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Environment drives new generation of soils research

Indian Head, Sask.,
March 23, 2007:

Far from being a mature field of study, a renewed interest in the environment is revitalizing soil science, say soil researchers across Canada. That complements dramatic progress in soil conservation at the farm level over the past several decades.

A series of feature articles released through the national Soil Conservation Council of Canada (SCCC) Web site www.soilcc.ca, looks at the shifting focus of soil science research across Canada.

"There are still many environmental issues that involve soils," says Dr. Dan Pennock, a professor of soil science with the University of Saskatchewan. "Areas such as soil organic matter, contamination by petroleum exploration or the role of soils in greenhouse gas mitigation are major fields of study. So even with well established soil conservation techniques, there are many question that need to be answered."

Much of the environmental research around climate change has soil science at its core, says Dr. Brian Amiro, Head of the Soil Science Department with the University of Manitoba. "The ability of the Canadian ecosystem to take up carbon really falls under the area of soils science. For example we do research on boreal forests and tundra, on release of nitrous oxide and on the effects of forest fires – all with the health of the soil as a baseline."

The emergence of agro-forestry as an agricultural crop is also a relatively new concept, he says. Research into how soil health affects forest yields is directly related to capturing carbon.

Much of the current soil science research today looks at the effects of ranching and farming on the overall environment. This is a fundamental shift in soil sciences thinking, and part of the reason that research has become so multidisplinary.

"We rarely work alone anymore," agrees Dr. Joann Whalen, a professor at McGill University. "We are called on by other research areas all the time." She says the biotech industry and the energy-based research also has a soils-based component. With the increase in interest in bio-fuels, soil can be seen as the medium to grow that industry, with crops as the end product that could help ensure energy security.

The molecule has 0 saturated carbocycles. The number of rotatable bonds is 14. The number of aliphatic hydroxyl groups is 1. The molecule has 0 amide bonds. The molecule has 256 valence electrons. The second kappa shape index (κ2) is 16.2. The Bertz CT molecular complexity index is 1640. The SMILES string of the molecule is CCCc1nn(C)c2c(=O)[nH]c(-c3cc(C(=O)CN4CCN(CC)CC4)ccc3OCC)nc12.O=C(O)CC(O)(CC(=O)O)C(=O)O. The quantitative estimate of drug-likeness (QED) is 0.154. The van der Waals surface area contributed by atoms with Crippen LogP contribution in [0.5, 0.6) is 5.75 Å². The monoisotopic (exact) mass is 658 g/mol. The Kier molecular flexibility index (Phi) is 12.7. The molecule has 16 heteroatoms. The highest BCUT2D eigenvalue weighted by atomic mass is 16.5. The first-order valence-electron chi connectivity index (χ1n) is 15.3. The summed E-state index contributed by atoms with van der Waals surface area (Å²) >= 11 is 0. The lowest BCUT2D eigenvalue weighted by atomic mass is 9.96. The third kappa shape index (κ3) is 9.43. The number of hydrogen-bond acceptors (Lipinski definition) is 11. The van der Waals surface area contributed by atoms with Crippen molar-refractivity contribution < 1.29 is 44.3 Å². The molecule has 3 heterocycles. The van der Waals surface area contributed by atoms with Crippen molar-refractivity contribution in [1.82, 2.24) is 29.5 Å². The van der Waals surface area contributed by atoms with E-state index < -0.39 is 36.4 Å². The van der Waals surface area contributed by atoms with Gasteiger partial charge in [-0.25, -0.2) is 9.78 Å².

That group-based effort is able to take on areas that have a meteorological, microbial, physical, chemical and biological aspect to them. It can look at how to transform plants into new and interesting non-food products such as ethanol, bio-plastic, bio-chemicals.

"There is much ongoing environmental research in which a healthy soil base is needed," says Dr. Gary Parkin, an assistant Professor with the University of Guelph. "Here our research teams track microbes using DNA, we look at the impacts of GMOs on soil characteristics. We look at planting poplar trees over finished landfill sites to reduce contamination."

A team-based approach to soil research is also contributing to environmental and agricultural solutions in developing areas of the world as research into areas such as air quality and carbon emissions link at a global level help offer a greater understanding of why conserving soil health is important. To meet the demand, scientists in different disciplines are tackling environmental issues from a soils science perspective.

SCCC is the face and voice of soil conservation in Canada. A national, non-governmental, independent organization, it was formed in 1987 to provide a non-partisan public forum at the national level for soil conservation. Using a grassroots approach combined with the scientific, technical and practical experience of its members, it works with government and private industry, individuals and non-government organizations to address soil degradation and facilitate exchange of information across Canada.

For the full stories and more information on the Soil Conservation Council of Canada, visit the SCCC Web site at www.soilcc.ca.


For further information, contact:

Doug McKell, Executive Director
Soil Conservation Council of Canada
Indian Head, SK
Ph.: (306) 695-4212
Web: www.soilcc.ca
Jean-Louis Daigle, Executive Director/Directeur général
Eastern Canada Soil and Water Conservation Centre/
Centre de conservation des sols et de l'eau de l'Est du Canada
DSL Saint-André (Grand Falls), NB E3Y 2X9
Ph.: (506) 475-4040
Web: www.soilcc.ca